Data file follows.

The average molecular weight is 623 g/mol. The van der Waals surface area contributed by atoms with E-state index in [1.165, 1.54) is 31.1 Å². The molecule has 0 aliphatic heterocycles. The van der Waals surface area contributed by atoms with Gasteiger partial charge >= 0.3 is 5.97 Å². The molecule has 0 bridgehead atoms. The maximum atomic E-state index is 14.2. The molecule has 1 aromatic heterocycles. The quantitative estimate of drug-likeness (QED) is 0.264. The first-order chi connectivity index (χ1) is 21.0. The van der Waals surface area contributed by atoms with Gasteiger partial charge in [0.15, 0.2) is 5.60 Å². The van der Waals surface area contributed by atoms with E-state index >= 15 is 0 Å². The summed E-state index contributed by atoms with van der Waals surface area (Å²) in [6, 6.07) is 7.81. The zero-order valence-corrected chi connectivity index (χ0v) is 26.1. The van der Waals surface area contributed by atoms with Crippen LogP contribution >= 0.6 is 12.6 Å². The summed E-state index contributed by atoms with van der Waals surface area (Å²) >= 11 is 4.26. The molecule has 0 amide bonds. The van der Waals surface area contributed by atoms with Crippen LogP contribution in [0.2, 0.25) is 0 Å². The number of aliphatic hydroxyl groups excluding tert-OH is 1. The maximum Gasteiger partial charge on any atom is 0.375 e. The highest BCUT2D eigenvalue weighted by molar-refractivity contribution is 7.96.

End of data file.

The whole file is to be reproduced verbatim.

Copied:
The average molecular weight is 623 g/mol. The van der Waals surface area contributed by atoms with E-state index in [1.165, 1.54) is 31.1 Å². The molecule has 0 aliphatic heterocycles. The van der Waals surface area contributed by atoms with Gasteiger partial charge >= 0.3 is 5.97 Å². The molecule has 0 bridgehead atoms. The maximum atomic E-state index is 14.2. The molecule has 1 aromatic heterocycles. The quantitative estimate of drug-likeness (QED) is 0.264. The first-order chi connectivity index (χ1) is 21.0. The van der Waals surface area contributed by atoms with Gasteiger partial charge in [0.15, 0.2) is 5.60 Å². The van der Waals surface area contributed by atoms with E-state index >= 15 is 0 Å². The summed E-state index contributed by atoms with van der Waals surface area (Å²) in [6, 6.07) is 7.81. The zero-order valence-corrected chi connectivity index (χ0v) is 26.1. The van der Waals surface area contributed by atoms with Crippen LogP contribution >= 0.6 is 12.6 Å². The summed E-state index contributed by atoms with van der Waals surface area (Å²) >= 11 is 4.26. The molecule has 0 amide bonds. The van der Waals surface area contributed by atoms with Crippen LogP contribution in [0.2, 0.25) is 0 Å². The number of aliphatic hydroxyl groups excluding tert-OH is 1. The maximum Gasteiger partial charge on any atom is 0.375 e. The highest BCUT2D eigenvalue weighted by molar-refractivity contribution is 7.96.